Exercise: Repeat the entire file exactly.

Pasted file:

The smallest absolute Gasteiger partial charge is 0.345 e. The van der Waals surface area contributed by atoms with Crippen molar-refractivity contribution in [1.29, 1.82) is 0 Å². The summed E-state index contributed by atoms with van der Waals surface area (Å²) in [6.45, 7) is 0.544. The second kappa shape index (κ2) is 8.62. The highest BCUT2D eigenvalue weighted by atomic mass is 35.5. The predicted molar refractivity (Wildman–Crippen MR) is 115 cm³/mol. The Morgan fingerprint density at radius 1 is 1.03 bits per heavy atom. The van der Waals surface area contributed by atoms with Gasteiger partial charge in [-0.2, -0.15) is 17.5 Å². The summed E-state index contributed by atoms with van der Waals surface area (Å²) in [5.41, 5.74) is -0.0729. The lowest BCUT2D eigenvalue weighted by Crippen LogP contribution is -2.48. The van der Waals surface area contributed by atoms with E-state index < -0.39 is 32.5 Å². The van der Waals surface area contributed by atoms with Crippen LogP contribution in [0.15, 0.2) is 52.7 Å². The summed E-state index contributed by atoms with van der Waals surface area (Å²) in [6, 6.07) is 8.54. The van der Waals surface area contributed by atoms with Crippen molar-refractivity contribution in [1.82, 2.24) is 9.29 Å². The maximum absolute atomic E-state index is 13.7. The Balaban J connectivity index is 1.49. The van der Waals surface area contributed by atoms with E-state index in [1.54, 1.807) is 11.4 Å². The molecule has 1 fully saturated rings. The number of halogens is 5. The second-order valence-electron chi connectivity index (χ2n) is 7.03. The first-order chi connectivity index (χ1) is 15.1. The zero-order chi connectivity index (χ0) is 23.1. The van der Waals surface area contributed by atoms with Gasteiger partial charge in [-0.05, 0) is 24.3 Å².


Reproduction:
The smallest absolute Gasteiger partial charge is 0.345 e. The van der Waals surface area contributed by atoms with Crippen molar-refractivity contribution in [1.29, 1.82) is 0 Å². The summed E-state index contributed by atoms with van der Waals surface area (Å²) in [6.45, 7) is 0.544. The second kappa shape index (κ2) is 8.62. The highest BCUT2D eigenvalue weighted by atomic mass is 35.5. The predicted molar refractivity (Wildman–Crippen MR) is 115 cm³/mol. The Morgan fingerprint density at radius 1 is 1.03 bits per heavy atom. The van der Waals surface area contributed by atoms with Gasteiger partial charge in [-0.2, -0.15) is 17.5 Å². The summed E-state index contributed by atoms with van der Waals surface area (Å²) in [5.41, 5.74) is -0.0729. The lowest BCUT2D eigenvalue weighted by Crippen LogP contribution is -2.48. The van der Waals surface area contributed by atoms with E-state index < -0.39 is 32.5 Å². The van der Waals surface area contributed by atoms with Crippen LogP contribution in [0.15, 0.2) is 52.7 Å². The summed E-state index contributed by atoms with van der Waals surface area (Å²) in [6, 6.07) is 8.54. The van der Waals surface area contributed by atoms with Crippen molar-refractivity contribution in [1.82, 2.24) is 9.29 Å². The maximum absolute atomic E-state index is 13.7. The Balaban J connectivity index is 1.49. The van der Waals surface area contributed by atoms with E-state index in [1.54, 1.807) is 11.4 Å². The molecule has 1 fully saturated rings. The number of halogens is 5. The second-order valence-electron chi connectivity index (χ2n) is 7.03. The first-order chi connectivity index (χ1) is 15.1. The zero-order chi connectivity index (χ0) is 23.1. The van der Waals surface area contributed by atoms with Gasteiger partial charge in [-0.05, 0) is 24.3 Å².